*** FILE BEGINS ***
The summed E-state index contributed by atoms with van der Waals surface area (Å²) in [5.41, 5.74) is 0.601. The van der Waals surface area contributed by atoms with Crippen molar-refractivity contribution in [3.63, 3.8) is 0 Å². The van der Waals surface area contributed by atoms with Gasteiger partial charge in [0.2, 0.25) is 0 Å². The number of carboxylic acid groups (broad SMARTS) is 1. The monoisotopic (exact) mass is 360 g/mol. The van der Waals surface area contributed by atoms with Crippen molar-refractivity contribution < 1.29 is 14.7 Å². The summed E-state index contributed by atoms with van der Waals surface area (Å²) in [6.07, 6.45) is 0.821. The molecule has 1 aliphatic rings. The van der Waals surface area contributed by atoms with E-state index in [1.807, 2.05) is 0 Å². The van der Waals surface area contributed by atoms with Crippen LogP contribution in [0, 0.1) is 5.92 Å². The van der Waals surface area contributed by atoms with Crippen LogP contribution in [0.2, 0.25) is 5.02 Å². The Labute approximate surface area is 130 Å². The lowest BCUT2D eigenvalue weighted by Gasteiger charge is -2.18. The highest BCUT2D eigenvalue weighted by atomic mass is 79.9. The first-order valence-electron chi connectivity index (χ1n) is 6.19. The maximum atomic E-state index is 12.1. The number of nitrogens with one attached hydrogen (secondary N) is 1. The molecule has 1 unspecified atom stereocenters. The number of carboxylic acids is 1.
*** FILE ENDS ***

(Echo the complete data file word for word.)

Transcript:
The summed E-state index contributed by atoms with van der Waals surface area (Å²) in [5.41, 5.74) is 0.601. The van der Waals surface area contributed by atoms with Crippen molar-refractivity contribution in [3.63, 3.8) is 0 Å². The van der Waals surface area contributed by atoms with Gasteiger partial charge in [0.2, 0.25) is 0 Å². The number of carboxylic acid groups (broad SMARTS) is 1. The monoisotopic (exact) mass is 360 g/mol. The van der Waals surface area contributed by atoms with Crippen molar-refractivity contribution < 1.29 is 14.7 Å². The summed E-state index contributed by atoms with van der Waals surface area (Å²) in [6.07, 6.45) is 0.821. The molecule has 1 aliphatic rings. The van der Waals surface area contributed by atoms with E-state index in [1.807, 2.05) is 0 Å². The van der Waals surface area contributed by atoms with Crippen LogP contribution in [0, 0.1) is 5.92 Å². The van der Waals surface area contributed by atoms with Crippen LogP contribution in [0.2, 0.25) is 5.02 Å². The Labute approximate surface area is 130 Å². The lowest BCUT2D eigenvalue weighted by Gasteiger charge is -2.18. The highest BCUT2D eigenvalue weighted by atomic mass is 79.9. The first-order valence-electron chi connectivity index (χ1n) is 6.19. The maximum atomic E-state index is 12.1. The number of nitrogens with one attached hydrogen (secondary N) is 1. The molecule has 1 unspecified atom stereocenters. The number of carboxylic acids is 1.